3. Lack of Response from Property Manager. In this scenario, the property manager either “forgets” to return phone calls or emails, or responds weeks later. In some cases, the board just stops asking for assistance and just handles it themselves. Or the board justifies that the pricing they are paying is “cheap”. In my opinion, any amount of money that the association is paying for poor service is OVERPAYING. Stop accepting mediocrity and poor service. Make a change today and DON’T delay.
2. Property manager is receiving kickbacks or money from vendors. This drives up your assessments without you even realizing it. There is absolutely no reason why a management company should ever receive money from vendors. The management company is the agent for the association and should be working exclusively for the association. For example, If the management company is getting a fee from the vendors that are awarded contracts, then the management company is acting like a general contractor. This makes absolutely no sense. Your management company should act as the association’s representative at ALL TIMES and should be looking out for YOUR best interests. If you are a board member, ask and/or clarify if your management company is receiving money from vendors that are awarded projects or for any reason. If you suspect any of this behavior, take action TODAY.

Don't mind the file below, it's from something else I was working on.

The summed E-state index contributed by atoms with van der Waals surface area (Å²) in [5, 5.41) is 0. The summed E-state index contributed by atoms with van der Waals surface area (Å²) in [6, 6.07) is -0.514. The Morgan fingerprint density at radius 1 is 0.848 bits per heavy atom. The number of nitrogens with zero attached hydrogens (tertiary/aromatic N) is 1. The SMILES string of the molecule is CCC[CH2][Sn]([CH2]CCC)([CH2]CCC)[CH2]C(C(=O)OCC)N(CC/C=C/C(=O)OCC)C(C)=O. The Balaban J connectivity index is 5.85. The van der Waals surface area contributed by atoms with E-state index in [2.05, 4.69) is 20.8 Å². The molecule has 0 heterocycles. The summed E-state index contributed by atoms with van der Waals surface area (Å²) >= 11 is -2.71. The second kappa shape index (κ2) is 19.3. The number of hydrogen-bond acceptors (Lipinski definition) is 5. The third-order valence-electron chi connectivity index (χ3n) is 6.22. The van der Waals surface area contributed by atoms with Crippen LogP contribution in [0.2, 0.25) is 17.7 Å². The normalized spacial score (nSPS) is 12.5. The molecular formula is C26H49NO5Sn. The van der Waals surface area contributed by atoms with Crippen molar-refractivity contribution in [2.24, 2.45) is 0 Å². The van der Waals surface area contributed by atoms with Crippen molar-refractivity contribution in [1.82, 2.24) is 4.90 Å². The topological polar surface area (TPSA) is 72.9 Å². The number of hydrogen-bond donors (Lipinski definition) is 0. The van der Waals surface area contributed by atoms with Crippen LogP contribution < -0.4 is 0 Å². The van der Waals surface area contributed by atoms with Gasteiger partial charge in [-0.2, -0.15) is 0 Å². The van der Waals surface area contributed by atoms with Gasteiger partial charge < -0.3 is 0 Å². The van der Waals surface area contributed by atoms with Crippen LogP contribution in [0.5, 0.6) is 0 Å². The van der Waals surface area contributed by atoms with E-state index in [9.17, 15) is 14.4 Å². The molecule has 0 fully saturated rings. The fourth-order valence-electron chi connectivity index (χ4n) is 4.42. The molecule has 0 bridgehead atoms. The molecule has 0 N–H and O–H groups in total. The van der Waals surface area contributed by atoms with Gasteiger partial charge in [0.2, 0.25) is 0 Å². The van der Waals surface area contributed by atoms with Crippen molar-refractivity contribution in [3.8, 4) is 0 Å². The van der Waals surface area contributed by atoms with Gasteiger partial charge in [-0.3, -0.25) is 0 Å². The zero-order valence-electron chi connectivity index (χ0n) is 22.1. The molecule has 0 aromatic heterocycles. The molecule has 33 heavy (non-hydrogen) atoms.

1. Suspicion of theft of funds (or theft of funds). Theft of funds can happen many different ways. Some of the most common ways are as follows:
If you have any suspicion of theft of funds, you need to cancel your agreement with the management company immediately. There are no ifs ands or buts. Take immediate and aggressive action before it’s too late.
In summary, if you suspect any of the above is happening between your property management/management company and your community association, you need to take aggressive action and make a positive change. Your hard earned money could be at risk if you DON’T take action TODAY.
About the Author
Salvatore J. Sciacca aka “Condoboss” is one of the nation’s leading experts in the community property management industry. He is also the President and Founder of Chicago Property Services, Chicago’s #1 community property management company specializing in management and operations of condos/townhomes/HOA’s of 100 units and under.
Salvatore is also the founder of managemycommunity.com (MMC), which is a state-of-the-art online support portal for community associations. With over 20 years of industry experience, Salvatore is recognized for his extensive knowledge of capital planning, preventative maintenance, cost-saving measures and community building techniques.
He holds industry stature as a Certified Manager of Community Associations (CMCA), the designation of Association Management Specialist (AMS) and is fully licensed as a manager (License #: 261.001386) through the State of IL.
Salvatore can be reached at: 312.455.0107 x102 or firstname.lastname@example.org